Esteban (3) (cont’d)
It was never clear who decided
that they should all play doctor:
probably, again, the Indians.
But the same strange enthusiasm
gripped all four. A fever.
He remembers the first morning
after their escape, how the air,
suffused with floating tufts
of cottonwood down,
turned to fiery gold through
the sun’s alembic. They took
deep lungfuls of the stuff.
Praise God–the world’s nothing
but pure Spirit! Castillo exclaimed,
& for a long time thereafter
everything that happened seemed only
to confirm that inspiration.
Though now, plagued
by second thoughts, he wonders
why he never considered the obvious
opposing proposition: that this so-
called spirit simply masks
holy matrix, uttermost matter.
Which might’ve been closer to the views
of their various hosts, who saw them
clothed in power despite their nakedness
& their condition as virtual hostages,
unshod & shuttled from tribe to tribe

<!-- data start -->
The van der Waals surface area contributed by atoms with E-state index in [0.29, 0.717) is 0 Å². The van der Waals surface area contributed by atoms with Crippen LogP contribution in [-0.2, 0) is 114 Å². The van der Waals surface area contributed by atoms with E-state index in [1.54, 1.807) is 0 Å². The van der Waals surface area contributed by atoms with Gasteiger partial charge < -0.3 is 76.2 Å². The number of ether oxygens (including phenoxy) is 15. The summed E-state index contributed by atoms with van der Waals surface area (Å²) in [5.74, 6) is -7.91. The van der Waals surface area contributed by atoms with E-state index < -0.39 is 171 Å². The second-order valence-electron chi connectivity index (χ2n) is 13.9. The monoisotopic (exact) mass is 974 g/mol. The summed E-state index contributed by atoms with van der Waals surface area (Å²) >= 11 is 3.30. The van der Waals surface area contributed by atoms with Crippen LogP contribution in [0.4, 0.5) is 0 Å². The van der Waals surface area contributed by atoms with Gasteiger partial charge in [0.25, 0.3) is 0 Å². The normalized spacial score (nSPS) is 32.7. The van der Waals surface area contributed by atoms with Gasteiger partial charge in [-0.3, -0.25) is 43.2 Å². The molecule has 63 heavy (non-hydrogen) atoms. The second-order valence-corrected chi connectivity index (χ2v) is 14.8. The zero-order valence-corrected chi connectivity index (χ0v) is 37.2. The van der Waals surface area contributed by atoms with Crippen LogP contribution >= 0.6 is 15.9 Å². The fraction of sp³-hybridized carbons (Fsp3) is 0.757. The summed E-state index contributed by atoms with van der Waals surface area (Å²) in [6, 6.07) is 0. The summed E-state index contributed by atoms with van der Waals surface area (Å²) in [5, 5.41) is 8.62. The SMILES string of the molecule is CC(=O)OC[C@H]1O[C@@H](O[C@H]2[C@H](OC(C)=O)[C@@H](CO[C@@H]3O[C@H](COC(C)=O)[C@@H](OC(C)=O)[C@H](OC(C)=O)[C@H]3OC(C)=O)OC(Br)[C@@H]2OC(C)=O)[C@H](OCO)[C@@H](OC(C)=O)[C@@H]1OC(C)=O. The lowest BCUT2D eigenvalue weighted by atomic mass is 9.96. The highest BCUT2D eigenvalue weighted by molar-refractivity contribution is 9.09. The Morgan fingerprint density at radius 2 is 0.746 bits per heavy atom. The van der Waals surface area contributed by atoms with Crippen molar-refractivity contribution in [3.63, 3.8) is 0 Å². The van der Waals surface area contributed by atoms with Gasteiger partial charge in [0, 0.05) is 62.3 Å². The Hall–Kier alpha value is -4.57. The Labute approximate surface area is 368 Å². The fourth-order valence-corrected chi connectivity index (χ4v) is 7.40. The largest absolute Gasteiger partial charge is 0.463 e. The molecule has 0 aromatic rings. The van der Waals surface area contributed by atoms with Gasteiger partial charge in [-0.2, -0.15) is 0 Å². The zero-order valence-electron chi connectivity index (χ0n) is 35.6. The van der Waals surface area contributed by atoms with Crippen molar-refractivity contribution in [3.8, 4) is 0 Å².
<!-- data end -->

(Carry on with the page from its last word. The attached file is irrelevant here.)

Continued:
like the sticks or balls of rag
in an Indian relay race, propelled
by deft maneuverings
of toe & instep.
Twice entrusted to old women
as they bridged borders
between hostile nations,
too delicate a thing for male
guides to try. And not quite
as galling as he would’ve thought:
the women were chosen because
they had nothing to prove.
He can still recall that first
sensation of power, ocotillo wands
crackling in the faintest breeze,
a slow fire unfolding at the tips
of a leafless palo verde,
the sound of water dripping
in a dry land. And each night
when the sick & wounded
crowded in to be cured, the gourd
whispering in Arabic transported him
back before the Fall, to the place
where earth & sky come together
at the source of four great rivers–thus
the old man who gave it to him
described its origin.
To use it, he’d had to learn
how to sing from the Beginning,
how to act
as if the world were still
somehow in essence a garden:
it lurked like a troupe of angels
in the wings. Waiting for the curtain,
the shroud that cloaks the East
to rip, to fall . . .